The ICA is the largest non-governmental organisation in the world and was founded in 1895 in London to unite and represent millions of co-operatives around the globe. With a remit of promoting the co-operative economic and social model, the ICA enjoys consultative status at the United Nations and works closely with the International Labour Organisation. Dame Pauline has an association with the co-operative movement that goes back a number of years, and is the former Chief Executive of Co-operativesUK, the national trade body for co-operatives.
Speaking from Geneva, Dame Pauline said: 'I am obviously honoured and also humbled by my appointment. There has never been a greater need for increased international co-operation than now. Whether you look at the climate threat, the global economic situation or international understanding, almost all of the world's most pressing issues need co-operation to help sort them out. My role will be to promote co-operation, both economic and social, to help bring about positive change for all people and for all countries.'
Pauline describes herself as a born internationalist and is keen that she fully represents co-operators across the whole world. 'As a Brit, people might think I have a purely national or European focus, but my association with
The current economic crisis has brought to the fore how interdependent the world's financial markets are and how ordinary people have been alienated by big corporate institutions. According to Dame Pauline, one of her key priorities as President of the ICA is going to be raising the profile of co-operatives as a grassroots movement with huge potential to empower people and communities. 'Together the top 300 co-operatives globally are responsible for an aggregate turnover of 1.1 trillion dollars, that's nearly the same size as the Spanish economy. They really are a global force,' she said.
Leading by example is going to be another feature of Pauline's four year tenure at the ICA. 'We all know that one of the most pressing issues for the planet is climate change and the ICA and its member co-operatives have been at the forefront of addressing this threat. Now it's time for international organisations like the ICA to work smarter and to reduce the amount of travelling we undertake, for example.'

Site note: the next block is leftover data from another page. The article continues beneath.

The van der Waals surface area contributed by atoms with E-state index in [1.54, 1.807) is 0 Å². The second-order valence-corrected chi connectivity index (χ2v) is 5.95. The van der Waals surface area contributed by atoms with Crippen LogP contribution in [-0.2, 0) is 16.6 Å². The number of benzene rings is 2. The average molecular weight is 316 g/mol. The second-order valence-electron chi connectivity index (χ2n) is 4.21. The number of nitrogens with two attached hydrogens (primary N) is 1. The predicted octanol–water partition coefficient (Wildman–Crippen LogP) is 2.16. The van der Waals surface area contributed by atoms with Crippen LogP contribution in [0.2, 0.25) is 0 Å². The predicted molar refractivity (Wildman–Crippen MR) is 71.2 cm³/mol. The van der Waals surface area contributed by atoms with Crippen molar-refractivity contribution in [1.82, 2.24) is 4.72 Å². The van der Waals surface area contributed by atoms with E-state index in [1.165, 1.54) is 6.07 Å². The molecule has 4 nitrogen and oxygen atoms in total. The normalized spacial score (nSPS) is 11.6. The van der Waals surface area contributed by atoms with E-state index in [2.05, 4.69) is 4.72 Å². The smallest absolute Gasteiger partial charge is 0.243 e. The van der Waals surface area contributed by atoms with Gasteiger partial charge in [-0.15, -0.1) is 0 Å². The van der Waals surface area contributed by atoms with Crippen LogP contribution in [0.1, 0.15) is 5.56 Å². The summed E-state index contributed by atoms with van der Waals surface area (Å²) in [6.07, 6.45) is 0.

Another area of work that Pauline is keen to address is the business benefit of working with other co-operatives around the world. 'We have huge opportunities to work with co-operatives all around the globe to strengthen our movement and to secure economic benefits of working together. Not only is that great business practice but it will also bring huge benefits to individual workers and consumers.
'An excellent global example is the coffee growers' co-operative from Brazil that trades through Cooperative Business International in the US, which has resulted in increased and guaranteed sales for many coffee farmers' families.'
Ed Mayo, Secretary General of Co-operativesUK, said: 'It is great that Pauline has been appointed to this position. Across the world co-operatives play an important part in alleviating poverty and creating wealth and employment for millions of people. We are looking forward to working with the ICA and Pauline to make sure this message is heard as widely as possible.'
Paul Hazen from America's National Cooperative Business Association, which supported Pauline in her candidature, said: 'In the UK Pauline has been instrumental in raising the profile of co-operatives and their economic, political and social success. Because of Pauline's leadership, co-operatives are increasingly seen as value-based businesses that offer better returns for their members and the community than their 'for-profit' competitors.
'Pauline Green is a change agent with the vision and experience to see into the future and anticipate the opportunities and challenges facing co-operatives. She is the type of leader that the ICA needs; and she will bring a new energy, enthusiasm, and success to the ICA and the co-operative movement. It is for these reasons that the NCBA endorsed, without any reservation, the candidacy of Pauline Green for ICA President.'